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Thwaites Glacier, Antarctica
What Happens in Antarctica Doesn't Stay in Antarctica
The Thwaites Glacier is often considered one of the most important when it comes to changes in sea level....
Along with Thwaites the overwhelming majority of the world’s glaciers have begun to withdraw...
Lately, I have been wondering if it might be possible to think of calving events as both a physical sign of the cracks our very lives press into the ice and also, as the definition suggests, a kind of birth. A rapturous moment where we might glimpse the opportunities that come with inhabiting an age of earth-shaking transformation, transformation that some human beings more than others set in motion, and that we, all of us together, have the power to slow and to shape.
The calving event in the unnamed bay is another sign that Thwaites is giving way, that the very thing we feared might come to pass looks like it might already be underway. The extent to which what follows breeds only further devastation or a shift in how we choose to inhabit the Earth, that much is, at least partially, up to us. Perhaps these bergs peeling away from Thwaites are sentinels urging us towards new politics (enter Flood Forum USA, a nation-wide coalition of flood survivors that are fighting for more just storm recovery, and the Green New Deal, its increasing supporters insisting that equity be chief among its guiding principles), new ways of relating to each other and the more-than-human-world.
On the bridge there is a hand-made sign tacked above the outdated navigational charts. It reads Never forget: The ice is telling you what to do and not you are telling the ice what to do. Thwaites speaks, its calving a message we must now labor to hear.
Elizabeth Rush is the author of Rising: Dispatches from the New American Shore. She teaches creative nonfiction at Brown University. This article was supported by a National Geographic Storytelling Grant, the National Science Foundation’s Antarctic Artist and Writer in Residence program.
Scientists Detect an Enormous Cavity Growing Beneath Antarctica
- Researchers say the cavity would once have been large enough to hold some 14 billion tonnes of ice. Even more disturbing, the researchers say it lost most of this ice volume over the last three years alone.
- "We have suspected for years that the Thwaites glacier was not tightly attached to the bedrock beneath it," says glaciologist Eric Rignot from the University of California, Irvine, and NASA's Jet Propulsion Laboratory (JPL) in Pasadena, California.
- "Thanks to a new generation of satellites, we can finally see the detail."
- "For global sea-level change in the next century, this Thwaites glacier is almost the entire story."
- Rignot and fellow researchers discovered the cavity using ice-penetrating radar as part of NASA's Operation IceBridge, with additional data supplied by German and French scientists.
- Antarctica is losing ice 6 times faster today than in 1980s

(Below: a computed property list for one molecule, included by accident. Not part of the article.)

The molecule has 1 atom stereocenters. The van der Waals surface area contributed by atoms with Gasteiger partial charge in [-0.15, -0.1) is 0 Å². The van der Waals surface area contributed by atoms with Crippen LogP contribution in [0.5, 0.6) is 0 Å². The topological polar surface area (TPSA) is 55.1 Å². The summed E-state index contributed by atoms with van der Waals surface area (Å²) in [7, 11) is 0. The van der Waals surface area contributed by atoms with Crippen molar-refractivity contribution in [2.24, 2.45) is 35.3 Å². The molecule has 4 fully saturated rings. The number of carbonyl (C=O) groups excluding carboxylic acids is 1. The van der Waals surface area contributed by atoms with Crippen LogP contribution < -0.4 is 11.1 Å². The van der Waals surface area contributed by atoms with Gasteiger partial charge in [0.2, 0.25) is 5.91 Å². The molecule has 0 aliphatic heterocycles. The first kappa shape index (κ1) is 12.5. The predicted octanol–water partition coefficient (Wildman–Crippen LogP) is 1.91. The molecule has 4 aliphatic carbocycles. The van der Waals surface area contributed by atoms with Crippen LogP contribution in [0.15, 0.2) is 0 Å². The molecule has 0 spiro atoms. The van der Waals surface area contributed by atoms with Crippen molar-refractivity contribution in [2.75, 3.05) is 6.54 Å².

- Antarctic melting study... 'reasons for concern'
Read this research data thread and Antarctic sea-level rise connection from @chriscmooney, environmental reporter from the Washington Post:
Scientists release the most accurate, high-resolution terrain map ever created (2018)
- The new Antarctic map shows a resolution of 2 to 8 meters – compared to the previous standard of 1,000 meters.
Large-format poster map of the Reference Elevation Model of Antarctica (REMA), rendered with a hillshade. Does not include any cartographic elements.
Large-format poster map of the Reference Elevation Model of Antarctica (REMA), rendered with a hillshade. Includes cartographic elements such as place name labels, graticules...
Use the links below to browse the directory for the entire REMA dataset. Refer to Documentation to see the directory structure, naming schemes, and download contents.
"Considering that Antarctica is the highest, driest, and one of the most remote places on Earth, we now have an incredible topographic model to measure against in the future," said Paul Morin, a University of Minnesota earth sciences researcher and the director of the Polar Geospatial Center.
"Up until now, we've had a better map of Mars than we've had of Antarctica," said Ian Howat, professor of earth sciences and director of the Byrd Polar and Climate Research Center at The Ohio State University. "Now it is the best-mapped continent on Earth."
"It is the highest-resolution terrain map by far of any continent,’ said Ian Howat, professor of Earth sciences and director of the Byrd Polar and Climate Research Center at The Ohio State University.
- Antarctic Treaty System
- NASA IceBridge Antarctica
- Antarctica's Flowing Ice
Antarctic Melt Needs to be Monitored More Closely
- How active are newly discovered Antarctic volcanoes?
- A new volcanic province: an inventory of subglacial volcanoes in West Antarctica
- ...the biggest cluster of volcanoes in the world.
The study, published in the Geological Society Special Publications series, does not indicate whether the volcanoes are active but the team is trying to find out.
As Dr. Robert Bingham, a glacier expert and one of the paper's authors noted to the Guardian, "The big question is: how active are these volcanoes?"
"That is something we need to determine as quickly as possible," Bingham continued. "Anything that causes the melting of ice—which an eruption certainly would—is likely to speed up the flow of ice into the sea."
Ominously, other experts have warned that a reverse situation could also happen — volcanic activity can be triggered by thinning ice sheets from rising global temperatures.
Trillion Ton Iceberg Breaks Off
- The Future of the US Antarctica Station and Research
This category has the following 5 subcategories, out of 5 total.
Pages in category "Antarctica"
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